When it comes to processes, whether in the manufacturing or service industry, defects are undesirable. In fact, defects that are big enough have been known to interrupt a process. When things of that nature happen, organizations can hemorrhage millions of dollars. With that in mind, it makes all the more sense to eliminate defects before they become a costly problem.
What is DFMEA?
DFMEA stands for Design Failure Mode and Effects Analysis, and its approach is to identify possible problems and their causes and then come up with an effective way to prevent them from happening in the first place. If done right, the defects can be corrected way before the product or service reaches the customer.
When defects are discovered in the production phase, all the organization needs to do is roll back to the previous steps of the product development cycle to fix them. While this can be time-consuming and costly in its own right, it doesnâ€™t compare to what would happen if the customers get their hands on a defective product. Consequences can range from lost business to lawsuits â€“ all which impact the organizationâ€™s financial health.
To make matters worse, there will still be a need to revisit previous product development stages since the defects will not disappear on their own. The DFMEA approach seeks to prevent all of this from happening. As you know from Murphyâ€™s Law, which states that if thereâ€™s a chance that anything can go wrong, it probably will, this approach is one of immense value.
While it is impossible to eliminate all defects in a process, it is possible to substantially get rid of most of them to the point that the remaining ones become negligible. This leaves us with the question of how DFMEA can be used to achieve this? Well, conducting the DFMEA boils down to 10 steps.
How to Conduct DFMEA: 10 Steps
These 10 steps are the ones that need to be performed if the DFMEA approach is to be implemented successfully. Each one must be performed after the other (none must be skipped) because each one builds on from the last one.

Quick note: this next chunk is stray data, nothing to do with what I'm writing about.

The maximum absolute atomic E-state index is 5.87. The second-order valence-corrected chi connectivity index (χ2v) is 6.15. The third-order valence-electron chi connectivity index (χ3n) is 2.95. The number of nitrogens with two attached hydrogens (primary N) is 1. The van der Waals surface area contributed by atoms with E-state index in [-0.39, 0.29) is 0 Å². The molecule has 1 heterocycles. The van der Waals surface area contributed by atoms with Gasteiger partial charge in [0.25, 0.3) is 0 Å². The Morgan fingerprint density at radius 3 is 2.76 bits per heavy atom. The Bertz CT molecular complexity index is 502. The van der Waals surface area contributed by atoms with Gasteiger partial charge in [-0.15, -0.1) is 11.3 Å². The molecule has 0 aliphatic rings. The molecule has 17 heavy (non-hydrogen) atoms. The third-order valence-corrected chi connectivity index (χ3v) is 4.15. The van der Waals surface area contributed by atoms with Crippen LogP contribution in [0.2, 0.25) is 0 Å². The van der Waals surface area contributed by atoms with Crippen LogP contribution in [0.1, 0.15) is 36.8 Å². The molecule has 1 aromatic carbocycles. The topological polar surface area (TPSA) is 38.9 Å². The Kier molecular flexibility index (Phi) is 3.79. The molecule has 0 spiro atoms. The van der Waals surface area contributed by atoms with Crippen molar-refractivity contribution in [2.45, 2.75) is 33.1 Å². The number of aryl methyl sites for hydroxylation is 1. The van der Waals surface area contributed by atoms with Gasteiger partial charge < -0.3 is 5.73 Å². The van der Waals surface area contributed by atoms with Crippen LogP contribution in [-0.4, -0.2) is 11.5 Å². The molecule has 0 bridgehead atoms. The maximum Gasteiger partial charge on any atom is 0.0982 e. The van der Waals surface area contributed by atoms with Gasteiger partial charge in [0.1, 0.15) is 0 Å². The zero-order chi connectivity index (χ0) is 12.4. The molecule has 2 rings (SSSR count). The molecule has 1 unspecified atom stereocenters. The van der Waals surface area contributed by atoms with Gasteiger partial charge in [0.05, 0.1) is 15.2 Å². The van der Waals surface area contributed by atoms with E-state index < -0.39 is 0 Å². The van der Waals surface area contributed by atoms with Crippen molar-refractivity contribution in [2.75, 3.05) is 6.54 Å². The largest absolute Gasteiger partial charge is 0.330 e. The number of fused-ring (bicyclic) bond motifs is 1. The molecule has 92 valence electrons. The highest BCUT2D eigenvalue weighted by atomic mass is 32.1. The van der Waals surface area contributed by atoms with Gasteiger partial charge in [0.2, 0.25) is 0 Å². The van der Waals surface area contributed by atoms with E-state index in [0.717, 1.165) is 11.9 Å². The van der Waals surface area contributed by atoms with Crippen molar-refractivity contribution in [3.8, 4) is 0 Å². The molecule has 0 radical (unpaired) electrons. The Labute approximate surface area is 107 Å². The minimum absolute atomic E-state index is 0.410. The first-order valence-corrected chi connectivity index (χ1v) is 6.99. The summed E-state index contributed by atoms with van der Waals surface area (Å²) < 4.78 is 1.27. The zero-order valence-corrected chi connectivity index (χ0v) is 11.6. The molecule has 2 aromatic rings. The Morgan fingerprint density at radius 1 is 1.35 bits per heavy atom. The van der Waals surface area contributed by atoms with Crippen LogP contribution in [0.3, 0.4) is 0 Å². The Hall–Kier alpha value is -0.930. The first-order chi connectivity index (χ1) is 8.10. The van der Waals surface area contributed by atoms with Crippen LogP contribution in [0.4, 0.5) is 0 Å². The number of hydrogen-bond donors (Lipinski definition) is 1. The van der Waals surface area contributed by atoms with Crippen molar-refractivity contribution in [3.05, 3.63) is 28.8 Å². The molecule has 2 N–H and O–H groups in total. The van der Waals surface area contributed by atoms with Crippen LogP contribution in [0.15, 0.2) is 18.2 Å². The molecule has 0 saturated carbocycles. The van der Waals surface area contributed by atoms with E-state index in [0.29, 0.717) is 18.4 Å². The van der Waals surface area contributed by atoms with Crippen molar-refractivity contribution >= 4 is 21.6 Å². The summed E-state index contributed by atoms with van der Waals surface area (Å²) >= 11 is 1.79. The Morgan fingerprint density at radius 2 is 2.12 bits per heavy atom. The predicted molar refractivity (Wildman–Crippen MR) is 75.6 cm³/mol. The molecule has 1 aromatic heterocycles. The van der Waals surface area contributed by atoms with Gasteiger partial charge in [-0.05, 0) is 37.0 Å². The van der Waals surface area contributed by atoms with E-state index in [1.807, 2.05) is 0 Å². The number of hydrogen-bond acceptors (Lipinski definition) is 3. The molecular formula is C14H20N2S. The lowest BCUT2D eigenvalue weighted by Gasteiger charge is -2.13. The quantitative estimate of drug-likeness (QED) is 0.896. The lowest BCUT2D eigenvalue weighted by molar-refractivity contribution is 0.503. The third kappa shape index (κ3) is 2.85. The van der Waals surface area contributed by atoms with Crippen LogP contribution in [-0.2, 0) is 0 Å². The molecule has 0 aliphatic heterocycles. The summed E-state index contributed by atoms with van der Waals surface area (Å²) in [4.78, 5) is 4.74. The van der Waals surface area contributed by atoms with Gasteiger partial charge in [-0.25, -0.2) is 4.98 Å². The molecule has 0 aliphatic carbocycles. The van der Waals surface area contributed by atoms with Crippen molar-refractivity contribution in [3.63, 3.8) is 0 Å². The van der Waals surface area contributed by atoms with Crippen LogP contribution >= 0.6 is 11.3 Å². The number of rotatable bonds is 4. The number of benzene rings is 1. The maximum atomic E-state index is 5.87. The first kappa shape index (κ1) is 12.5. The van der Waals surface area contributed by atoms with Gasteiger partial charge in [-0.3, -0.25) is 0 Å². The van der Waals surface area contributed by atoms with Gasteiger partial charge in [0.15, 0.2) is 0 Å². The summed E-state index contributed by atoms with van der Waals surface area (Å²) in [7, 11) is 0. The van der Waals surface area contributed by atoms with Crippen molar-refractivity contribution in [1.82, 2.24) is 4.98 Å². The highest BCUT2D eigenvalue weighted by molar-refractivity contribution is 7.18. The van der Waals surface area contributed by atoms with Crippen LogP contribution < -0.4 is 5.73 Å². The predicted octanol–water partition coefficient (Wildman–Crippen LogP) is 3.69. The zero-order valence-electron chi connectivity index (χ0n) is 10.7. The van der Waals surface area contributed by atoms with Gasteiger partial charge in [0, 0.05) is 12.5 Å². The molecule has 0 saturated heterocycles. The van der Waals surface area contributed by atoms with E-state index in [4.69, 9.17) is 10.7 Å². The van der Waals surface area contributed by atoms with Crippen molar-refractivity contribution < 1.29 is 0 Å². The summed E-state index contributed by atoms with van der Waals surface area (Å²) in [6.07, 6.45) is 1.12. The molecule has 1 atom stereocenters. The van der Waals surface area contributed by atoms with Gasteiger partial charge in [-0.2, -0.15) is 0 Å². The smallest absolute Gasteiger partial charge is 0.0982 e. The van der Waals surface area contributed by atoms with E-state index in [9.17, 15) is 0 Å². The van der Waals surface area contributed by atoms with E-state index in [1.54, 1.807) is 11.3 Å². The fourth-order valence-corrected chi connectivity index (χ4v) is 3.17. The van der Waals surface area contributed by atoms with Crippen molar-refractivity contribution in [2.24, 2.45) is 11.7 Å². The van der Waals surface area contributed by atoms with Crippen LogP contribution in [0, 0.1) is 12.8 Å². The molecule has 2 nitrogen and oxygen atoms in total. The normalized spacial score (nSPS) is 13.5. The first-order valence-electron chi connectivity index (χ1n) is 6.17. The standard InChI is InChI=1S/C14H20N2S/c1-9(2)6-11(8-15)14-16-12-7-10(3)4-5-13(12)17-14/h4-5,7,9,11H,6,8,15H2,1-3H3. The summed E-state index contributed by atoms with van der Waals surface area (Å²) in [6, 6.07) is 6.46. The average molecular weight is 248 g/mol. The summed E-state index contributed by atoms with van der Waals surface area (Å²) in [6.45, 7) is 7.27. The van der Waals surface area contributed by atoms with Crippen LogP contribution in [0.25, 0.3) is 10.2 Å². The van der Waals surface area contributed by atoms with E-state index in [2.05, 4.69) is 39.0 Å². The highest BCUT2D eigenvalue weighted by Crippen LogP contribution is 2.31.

1. Review and design
Identify every component or interface of the design or product by looking at its blueprint or schematic. Once they are identified, list them all in an FMEA table.
2. Brainstorm potential failure modes
Each component or interface is subject to failure in a number of ways. By looking at the existing data and documentation, you can uncover clues as to how that can happen and list them down. Each component or interface can fail in multiple ways.
3. List the potential effects of failure
Create a list of how each potential failure can affect the components or interfaces. Each potential failure can have multiple effects.
4. Assign severity rankings
Since each failure has its effects, and the severity of each ranking is based on the seriousness of the effects.
5. Assign occurrence rankings
This ranking tells you the frequency at which each failure is likely to occur.
6. Assign detection rankings
The chance the failure will be discovered by you before the customer finds it instead.
7. Calculate the RPN
RPN stands for Risk Priority Number, and itâ€™s calculated for each failure. Itâ€™s calculated by multiplying the severity, occurrence and detection rankings (RPN = Severity Ranking x Occurrence Ranking x Detection Detection).
8. Develop an action plan
Based on the RPN of each failure, decide which ones will be worked on first. Naturally, failures with the highest RPN will come first. Clearly, state who does what and when they should do it.
9. Take action
Start making the improvements identified by the DFMEA team.
10. Recalculate the RPN
Once the improvements have been made, the potential failures should be re-evaluated in light of the positive changes and how they affect their respective RPNs.
In conclusion, one can see the that Design Failure Mode and Effects Analysis (DFMEA) is a tool for effectively preventing defects in a process. By identifying potential risks, assigning causes to them and taking preventative action, problems can be tackled before they become big. This is important because big problems can be costly.